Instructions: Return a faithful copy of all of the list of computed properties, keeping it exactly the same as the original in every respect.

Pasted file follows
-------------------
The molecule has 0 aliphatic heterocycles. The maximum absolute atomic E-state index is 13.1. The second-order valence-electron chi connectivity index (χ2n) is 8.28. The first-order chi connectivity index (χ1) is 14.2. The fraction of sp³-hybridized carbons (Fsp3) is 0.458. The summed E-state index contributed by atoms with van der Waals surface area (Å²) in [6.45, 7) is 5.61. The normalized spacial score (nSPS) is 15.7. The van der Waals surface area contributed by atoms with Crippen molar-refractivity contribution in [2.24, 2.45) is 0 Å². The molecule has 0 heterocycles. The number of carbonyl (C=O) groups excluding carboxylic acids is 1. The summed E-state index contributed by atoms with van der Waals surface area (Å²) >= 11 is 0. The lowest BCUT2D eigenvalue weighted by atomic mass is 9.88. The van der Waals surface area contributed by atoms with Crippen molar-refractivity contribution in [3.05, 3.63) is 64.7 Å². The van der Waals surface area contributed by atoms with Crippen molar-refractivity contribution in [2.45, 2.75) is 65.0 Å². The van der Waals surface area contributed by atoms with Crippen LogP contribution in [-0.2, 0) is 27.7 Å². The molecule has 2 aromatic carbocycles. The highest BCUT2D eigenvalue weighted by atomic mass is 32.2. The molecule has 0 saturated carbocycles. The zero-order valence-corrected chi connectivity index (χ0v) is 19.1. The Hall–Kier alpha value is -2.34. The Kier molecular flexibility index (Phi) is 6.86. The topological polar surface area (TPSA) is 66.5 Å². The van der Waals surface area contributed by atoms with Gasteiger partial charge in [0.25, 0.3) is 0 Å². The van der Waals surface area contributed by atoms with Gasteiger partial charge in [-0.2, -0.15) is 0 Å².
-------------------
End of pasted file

The molecule has 0 aliphatic heterocycles. The maximum absolute atomic E-state index is 13.1. The second-order valence-electron chi connectivity index (χ2n) is 8.28. The first-order chi connectivity index (χ1) is 14.2. The fraction of sp³-hybridized carbons (Fsp3) is 0.458. The summed E-state index contributed by atoms with van der Waals surface area (Å²) in [6.45, 7) is 5.61. The normalized spacial score (nSPS) is 15.7. The van der Waals surface area contributed by atoms with Crippen molar-refractivity contribution in [2.24, 2.45) is 0 Å². The molecule has 0 heterocycles. The number of carbonyl (C=O) groups excluding carboxylic acids is 1. The summed E-state index contributed by atoms with van der Waals surface area (Å²) >= 11 is 0. The lowest BCUT2D eigenvalue weighted by atomic mass is 9.88. The van der Waals surface area contributed by atoms with Crippen molar-refractivity contribution in [3.05, 3.63) is 64.7 Å². The van der Waals surface area contributed by atoms with Crippen molar-refractivity contribution in [2.45, 2.75) is 65.0 Å². The van der Waals surface area contributed by atoms with Crippen LogP contribution in [-0.2, 0) is 27.7 Å². The molecule has 2 aromatic carbocycles. The highest BCUT2D eigenvalue weighted by atomic mass is 32.2. The molecule has 0 saturated carbocycles. The zero-order valence-corrected chi connectivity index (χ0v) is 19.1. The Hall–Kier alpha value is -2.34. The Kier molecular flexibility index (Phi) is 6.86. The topological polar surface area (TPSA) is 66.5 Å². The van der Waals surface area contributed by atoms with Gasteiger partial charge in [0.25, 0.3) is 0 Å². The van der Waals surface area contributed by atoms with Gasteiger partial charge in [-0.2, -0.15) is 0 Å².